Stroke Recovery Tips, Tools and Tricks

6 May 2019

I've been very lucky to have not been as physically affected by my Stroke as some survivors but I've suffered nonetheless. Whilst there are some excellent resources out there from professional organisations to help survivors overcome and cope with the mountains of emotional and physical challenges that are all part and parcel or having a Stroke, finding advice from real life survivors and seeing how far they have come has been a massive help in my emotional and physical recovery so I've made a list of the resources, tips, tools and tricks that have helped me throughout my recovery.

Reaching out 

The Community Stroke team are probably one of the most responsive teams I've had the pleasure of experiencing from our NHS, they seemed to be at my door before I'd even chance to process the fact that I'd had a Stroke, I remember sitting with wonky face and waving my dead hand at two OH's two days after my Stroke and I'll always be grateful for their quick response and all the reassurance that medical professionals gave that I would recover, but it wasn't enough. Strokes take away every thing you know and you can't believe even the most qualified people telling you that you'll be fine because as far as you know, they haven't been through it. For me, I needed to find my people, fellow survivors who had well...survived, who had gone through a terrifying experienced and lived to tell the tale and live pretty much normal lives...and I did. Us Stroke Folk find our own and as soon as a new member to the club that no one wants to join pops up we grab them and give them all the advice, love and support that they need.

Paul found me on Twitter and he just instantly knew how I was feeling and how I was going to feel. Not only is he just a message away but he also has the most detailed account of a Stroke and Stroke Recovery that I've found, I'm still my working my way through it but finding that all my thoughts and feelings were normal convinced me that I was going to be ok one day and knowing that there's a whole community of people out there willing to welcome people in makes even the numbest part of my face tingle 

I found Gracie Morrell when watching Stroke Recovery videos on Youtube, watching her smile and laugh he way through her situation whilst being so candid about her experience was just what I needed, the seriousness of Strokes can be overwhelming and having someone normalise it made me feel more normal. 

The Three Stromies is an account that found me on Instagram and even featured me on their grid a couple of weeks ago. They're a wonderful community of survivors sharing stories, motivational quotes and people making the absolute most of life, I recommend following them if you want some positivity in your feed.

Stimulating facial nerves 

I'm still suffering some facial numbness and and that lower eyelid is still not arsed about being part of my face but I've found some every day beauty tools are helping to get those nerves back in order as well as help ease my face when it goes tight due to tiredness. I've been using my Magnitone Cleansing Brush and Silicone Cleanser are great for not only cleaning my face but also giving my face different sensations to feel and get re-used to. The Micro-sonic pulses help me ascertain where has little and most sensation and track my progress. I've also been using a Jade Roller to massage my various facial oils into my skin a few times a week, the rolling works to massage my face when it's particularly tight and tired as well as provide another sensation for my nerves to get used to; Jade also has some healing benefits that can only help with progress.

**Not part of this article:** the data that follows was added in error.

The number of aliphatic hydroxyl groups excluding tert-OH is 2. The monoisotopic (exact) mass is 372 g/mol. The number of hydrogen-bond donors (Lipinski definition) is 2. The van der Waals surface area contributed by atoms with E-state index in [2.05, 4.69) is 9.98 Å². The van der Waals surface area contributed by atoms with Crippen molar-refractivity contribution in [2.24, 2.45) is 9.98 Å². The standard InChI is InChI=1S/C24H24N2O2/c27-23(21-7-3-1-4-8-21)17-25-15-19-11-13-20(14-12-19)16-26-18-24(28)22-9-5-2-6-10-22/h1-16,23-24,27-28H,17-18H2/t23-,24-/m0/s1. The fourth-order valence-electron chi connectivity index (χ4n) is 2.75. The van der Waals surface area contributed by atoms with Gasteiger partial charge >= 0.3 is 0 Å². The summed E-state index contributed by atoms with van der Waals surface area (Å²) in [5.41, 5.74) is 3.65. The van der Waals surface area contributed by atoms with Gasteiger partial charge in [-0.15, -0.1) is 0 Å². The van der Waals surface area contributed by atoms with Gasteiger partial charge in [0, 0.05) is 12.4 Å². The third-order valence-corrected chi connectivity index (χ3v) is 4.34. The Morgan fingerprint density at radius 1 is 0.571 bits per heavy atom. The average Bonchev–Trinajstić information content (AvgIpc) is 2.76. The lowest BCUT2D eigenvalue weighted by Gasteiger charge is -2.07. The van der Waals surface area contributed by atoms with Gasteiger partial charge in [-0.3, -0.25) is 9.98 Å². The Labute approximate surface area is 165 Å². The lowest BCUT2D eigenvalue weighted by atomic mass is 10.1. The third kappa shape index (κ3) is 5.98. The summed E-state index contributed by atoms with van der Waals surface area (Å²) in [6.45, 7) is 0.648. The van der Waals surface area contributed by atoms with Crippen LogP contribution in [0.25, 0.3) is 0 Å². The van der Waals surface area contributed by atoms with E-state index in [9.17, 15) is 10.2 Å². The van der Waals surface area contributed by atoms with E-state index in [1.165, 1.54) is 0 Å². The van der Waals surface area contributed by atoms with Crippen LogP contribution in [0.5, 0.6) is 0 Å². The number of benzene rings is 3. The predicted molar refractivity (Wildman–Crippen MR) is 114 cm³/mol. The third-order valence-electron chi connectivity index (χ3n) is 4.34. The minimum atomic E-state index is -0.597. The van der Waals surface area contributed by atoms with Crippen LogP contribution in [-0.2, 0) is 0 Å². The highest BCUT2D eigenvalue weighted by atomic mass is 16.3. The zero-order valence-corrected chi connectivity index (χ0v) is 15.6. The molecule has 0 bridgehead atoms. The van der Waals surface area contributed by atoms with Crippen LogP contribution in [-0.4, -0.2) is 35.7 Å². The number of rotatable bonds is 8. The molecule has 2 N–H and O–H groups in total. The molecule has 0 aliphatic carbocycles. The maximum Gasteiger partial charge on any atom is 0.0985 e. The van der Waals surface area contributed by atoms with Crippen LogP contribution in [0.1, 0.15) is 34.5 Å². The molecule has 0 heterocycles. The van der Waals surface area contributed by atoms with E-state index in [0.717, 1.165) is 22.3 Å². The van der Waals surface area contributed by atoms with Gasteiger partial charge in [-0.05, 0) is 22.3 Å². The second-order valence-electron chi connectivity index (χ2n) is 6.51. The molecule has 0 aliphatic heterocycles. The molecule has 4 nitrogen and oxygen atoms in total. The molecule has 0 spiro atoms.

In addition to the above, I've been following the Speech Therapist's guidance with ticking my face with make-up brushes and inside my face with my toothbrush. From what I was told, retraining those nerves to feel again is all about stimulating them and most of us have a lot of every day items that we can use. 

Finding fun ways to do physio 

I was fortunate to not need intense physiotherapy, my hand was expected to make a full recovery thank thankfully it did but the advice that the Physio team gave to me was to crack on with life and try and do as much as possible on my own. The day after my Stroke the Phsyio and the Consultant watched me put my PJ bottoms on singlehandedly, literally and said that the sooner I get used to doing things unaided, the quicker I'd recover. I thought that they were tight at the time but they were right. If you still have some movement in your hand then there's some fun ways that you can try and do some physio:

  • Nail painting, both disastrous and hilarious 
  • Thumb wars 
  • Play dough and / or Slime 
  • Painting (like Gracie Morrell)
  • Singing nursery rhymes and doing the actions 
  • Computer games (handling a controller) 
  • Sorting sweets and chocolates into colour order before eating them